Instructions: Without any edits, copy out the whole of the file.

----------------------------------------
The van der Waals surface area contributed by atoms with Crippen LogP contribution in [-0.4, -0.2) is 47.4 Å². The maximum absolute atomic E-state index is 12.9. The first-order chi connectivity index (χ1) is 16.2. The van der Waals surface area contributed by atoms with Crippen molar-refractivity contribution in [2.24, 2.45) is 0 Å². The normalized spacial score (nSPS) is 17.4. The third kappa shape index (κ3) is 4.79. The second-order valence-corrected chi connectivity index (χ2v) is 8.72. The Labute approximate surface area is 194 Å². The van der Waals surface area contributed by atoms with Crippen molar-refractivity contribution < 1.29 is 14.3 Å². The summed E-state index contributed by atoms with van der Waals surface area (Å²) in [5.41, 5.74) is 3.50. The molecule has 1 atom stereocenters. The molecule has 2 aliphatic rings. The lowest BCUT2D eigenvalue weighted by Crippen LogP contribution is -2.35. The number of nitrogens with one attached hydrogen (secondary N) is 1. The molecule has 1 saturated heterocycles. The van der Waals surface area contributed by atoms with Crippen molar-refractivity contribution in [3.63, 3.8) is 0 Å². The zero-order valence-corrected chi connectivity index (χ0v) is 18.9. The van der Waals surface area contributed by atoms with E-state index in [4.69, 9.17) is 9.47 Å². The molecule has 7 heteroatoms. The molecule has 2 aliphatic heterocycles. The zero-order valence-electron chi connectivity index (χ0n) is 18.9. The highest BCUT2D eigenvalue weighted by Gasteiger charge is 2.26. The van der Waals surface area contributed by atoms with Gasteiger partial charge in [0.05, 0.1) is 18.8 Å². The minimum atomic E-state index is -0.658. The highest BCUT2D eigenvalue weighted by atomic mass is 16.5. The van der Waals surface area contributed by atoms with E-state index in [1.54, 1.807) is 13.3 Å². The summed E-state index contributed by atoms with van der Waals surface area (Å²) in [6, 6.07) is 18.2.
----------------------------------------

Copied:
The van der Waals surface area contributed by atoms with Crippen LogP contribution in [-0.4, -0.2) is 47.4 Å². The maximum absolute atomic E-state index is 12.9. The first-order chi connectivity index (χ1) is 16.2. The van der Waals surface area contributed by atoms with Crippen molar-refractivity contribution in [2.24, 2.45) is 0 Å². The normalized spacial score (nSPS) is 17.4. The third kappa shape index (κ3) is 4.79. The second-order valence-corrected chi connectivity index (χ2v) is 8.72. The Labute approximate surface area is 194 Å². The van der Waals surface area contributed by atoms with Crippen molar-refractivity contribution < 1.29 is 14.3 Å². The summed E-state index contributed by atoms with van der Waals surface area (Å²) in [5.41, 5.74) is 3.50. The molecule has 1 atom stereocenters. The molecule has 2 aliphatic rings. The lowest BCUT2D eigenvalue weighted by Crippen LogP contribution is -2.35. The number of nitrogens with one attached hydrogen (secondary N) is 1. The molecule has 1 saturated heterocycles. The van der Waals surface area contributed by atoms with Crippen molar-refractivity contribution in [3.63, 3.8) is 0 Å². The zero-order valence-corrected chi connectivity index (χ0v) is 18.9. The van der Waals surface area contributed by atoms with E-state index in [4.69, 9.17) is 9.47 Å². The molecule has 7 heteroatoms. The molecule has 2 aliphatic heterocycles. The zero-order valence-electron chi connectivity index (χ0n) is 18.9. The highest BCUT2D eigenvalue weighted by Gasteiger charge is 2.26. The van der Waals surface area contributed by atoms with Gasteiger partial charge in [0.05, 0.1) is 18.8 Å². The minimum atomic E-state index is -0.658. The highest BCUT2D eigenvalue weighted by atomic mass is 16.5. The van der Waals surface area contributed by atoms with E-state index in [1.54, 1.807) is 13.3 Å². The summed E-state index contributed by atoms with van der Waals surface area (Å²) in [6, 6.07) is 18.2.